Is your brand or company unique? Did you groan or roll your eyes after reading the word unique? Businesses often draw from the same pool of vocabulary words, making once powerful words weak from overuse. This is an opportunity for writers at every level to stand out by eschewing buzzwords. Below are a few of the most overused words in business communication and suggestions for alternative word choices.
Used in a business or communication context, the word engagement has become more of a metric than a noun. When someone says, “We have a high rate of engagement with our target audience,” what do they really mean? This phrase is used so often now that its meaning has gotten vague, so if you can quantify that high rate, do so. Instead of stopping at the blanket term of engagement, go into detail about the likes, conversations and other interactions that make your business or brand so engaging.
Instead, try… Rapport, feedback or actual numbers
Game changing, revolutionary
When was the last time something called “game changing” really, truly changed the game? If you’re calling something game changing, it should be on par with the discovery of penicillin, the implementation of the assembly line or The Beatles. A new version of an existing product isn’t necessarily revolutionary. Before using these words, consider if what you’re describing will still be around in 50 years.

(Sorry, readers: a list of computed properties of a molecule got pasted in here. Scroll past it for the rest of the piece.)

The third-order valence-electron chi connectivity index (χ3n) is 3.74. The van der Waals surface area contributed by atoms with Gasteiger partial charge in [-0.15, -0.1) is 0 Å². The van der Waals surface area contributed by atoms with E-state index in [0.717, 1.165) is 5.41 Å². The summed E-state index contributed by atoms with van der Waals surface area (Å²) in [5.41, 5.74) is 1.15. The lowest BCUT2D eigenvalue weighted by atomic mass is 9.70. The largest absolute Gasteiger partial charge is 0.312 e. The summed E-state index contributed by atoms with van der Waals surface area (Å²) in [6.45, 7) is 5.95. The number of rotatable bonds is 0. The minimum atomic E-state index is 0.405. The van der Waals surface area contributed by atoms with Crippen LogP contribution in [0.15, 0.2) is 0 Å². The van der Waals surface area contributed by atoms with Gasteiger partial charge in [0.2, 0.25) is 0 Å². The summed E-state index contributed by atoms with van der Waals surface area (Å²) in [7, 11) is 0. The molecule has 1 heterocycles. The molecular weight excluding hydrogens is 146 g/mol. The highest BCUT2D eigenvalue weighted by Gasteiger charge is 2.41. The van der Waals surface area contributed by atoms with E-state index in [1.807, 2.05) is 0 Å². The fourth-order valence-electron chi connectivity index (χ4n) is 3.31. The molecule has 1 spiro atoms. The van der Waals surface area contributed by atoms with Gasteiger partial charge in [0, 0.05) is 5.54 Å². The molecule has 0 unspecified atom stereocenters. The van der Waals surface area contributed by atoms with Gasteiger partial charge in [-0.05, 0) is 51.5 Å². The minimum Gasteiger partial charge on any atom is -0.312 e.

Instead, try…Advanced, redesigned, industry-best
Innovative is possibly the biggest causality in the corporate wordscape. So many non-innovative things have been called innovative that the word’s value is arguably at an all time low. Compared to revolutionary, innovative has a more subtle sound; try using other words or phrases to convey a change in thinking or doing.
Instead, try…Smart, new-edge, creative
Poor synergy. The word once evoked high-energy, high-power, an electric, mutually beneficial relationship between two objects or partners. Now, due to overuse, it’s become a corporate punch line and frequent guest on “most hated business words” lists.
Instead, try…Cooperative, symbiotic, collaborative
Using a buzzword to cover up a lack of real knowledge or actual activity often makes the speaker seem less competent. The goal of any communication—any email, phone call, tweet, text or face-to-face discussion—should be clarity, so worry less about sounding knowledgeable and instead say what you know. The more we abuse words’ meanings, the less valuable they are. Say what you mean, without the buzzwords, and your message will mean more. What words do you think are overused? Let us know in the comments.